China is Myanmar’s largest trading and investment partner, but the two countries have had a rocky relationship over the past few years. Points of dispute have been the fighting in the northeast of the country between Myanmar’s military and ethnic insurgent groups seeking greater autonomy, including ethnic Chinese Kokang, which periodically spills over into China, and controversial Chinese-backed infrastructure projects, notably the Myitsone dam near the headwaters of the Irrawaddy river and an oil and gas pipeline from Yunnan to the Indian Ocean that would let Chinese energy imports from the Gulf bypass the chokepoint of the Malacca Strait.

When Myanmar was still under military rule, China was able to take advantage of crony deals with Myanmar’s generals and some ethnic elites to exploit the country’s natural wealth; huge volumes of illicit timber and jade as well as drugs flow across the border into China.

Former President Thein Sein sent the relationship into a spin in 201o when he unexpectedly and unilaterally suspended the Myitsone project, which was being built by state-owned China Power Investment Corp. and its sub-contractor SinoHydro.

Wang and Suu Kyi at their meeting this week chose to emphasize resetting the relationship on a more positive footing, not discussing what her spokesman described as ‘controversial’ Chinese projects. Wang subsequently said that China would ‘guide’ Chinese companies operating in Myanmar to ‘respect’ Myanmar’s regulations, society, and environment.

That probably means paying a bit more than lip service to local concerns about environmental protection, land-grabs and lack of compensation for displaced communities, and bringing in Chinese labour to build Chinese-financed projects. A deal is likely to be struck to restart Myitsone in some form, probably addressing some of the social responsibility concerns and earmarking more of the electricity the dam will generate for consumption in Myanmar and less to be transmitted back to China.

Nothing is likely to happen until after the end of the rainy season in October at the earliest. However, Beijing has a diplomatic card it can play to support its infrastructure ambitions — helping to broker peace with some of Myanmar’s ethnic insurgent groups. Suu Kyi’s government will need Chinese cooperation if it is to generate the national peace settlement it has said is a priority.

However, while China will remain a key economic and political neighbour, Suu Kyi will want to be careful to avoid over-reliance on Beijing. She will also court U.S. trade, aid and investment and that from other regional powers, notably Japan and India, both of which have reasons of their own or wanting to counterbalance Beijing’s influence in a critical corridor between East and South Asia.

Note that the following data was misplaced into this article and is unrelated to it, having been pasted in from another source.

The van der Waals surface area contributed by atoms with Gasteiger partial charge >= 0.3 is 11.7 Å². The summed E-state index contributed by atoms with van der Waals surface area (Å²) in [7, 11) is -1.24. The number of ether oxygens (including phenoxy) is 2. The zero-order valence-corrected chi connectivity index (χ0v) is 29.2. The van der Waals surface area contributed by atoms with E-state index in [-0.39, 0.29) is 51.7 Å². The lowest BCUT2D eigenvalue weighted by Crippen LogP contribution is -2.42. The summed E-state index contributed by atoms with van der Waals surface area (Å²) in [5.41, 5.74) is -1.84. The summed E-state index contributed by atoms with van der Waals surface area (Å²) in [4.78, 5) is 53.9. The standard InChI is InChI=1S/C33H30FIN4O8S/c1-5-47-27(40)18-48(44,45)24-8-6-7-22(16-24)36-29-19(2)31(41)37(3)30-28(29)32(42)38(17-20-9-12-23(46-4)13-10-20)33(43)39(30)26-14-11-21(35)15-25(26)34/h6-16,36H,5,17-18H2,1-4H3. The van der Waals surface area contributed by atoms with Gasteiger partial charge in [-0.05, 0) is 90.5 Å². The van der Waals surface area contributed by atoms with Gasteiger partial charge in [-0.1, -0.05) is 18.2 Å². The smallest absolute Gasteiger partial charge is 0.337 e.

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China’s Steel: The Big Chill

CHINA’S STEEL INDUSTRY is huge — and its proposed restructuring is a commensurately massive task. The State Council has approved a cut in steel production capacity by 100 million-150 million tonnes over an unspecified time frame, part of a broader plan to reduce industrial capacity as the economy slows its growth rate and rebalances towards consumption-led growth.

In the steel industry’s case, with demand in China shrinking for the first time in a generation in what is a structural not cyclical change, that could cost as many as 400,000 jobs, according to Li Xinchuang, head of the China Metallurgical Industry Planning and Research Institute. To put that in context, the iron and steel sectors employ more than 6 million people, accounting for some 4% of total industrial employment.

However, even production cuts on the scale proposed would be sufficient to remove only one-third to one-half of the estimated overcapacity in the industry. The new five year-plan is said to target a reduction in the industry’s annual production capacity to 700 million tonnes from the current 1.2 million tonnes.

Meanwhile, China’s steelmakers have found themselves in the middle of an unexpected trade spat with the United Kingdom, whose own small steel industry is facing the loss of one of its storied steel plants, Port Talbot, now owned by Tata Steel, with the finger of blame pointed at China for the effect its overproduction has had on depressing world steel prices.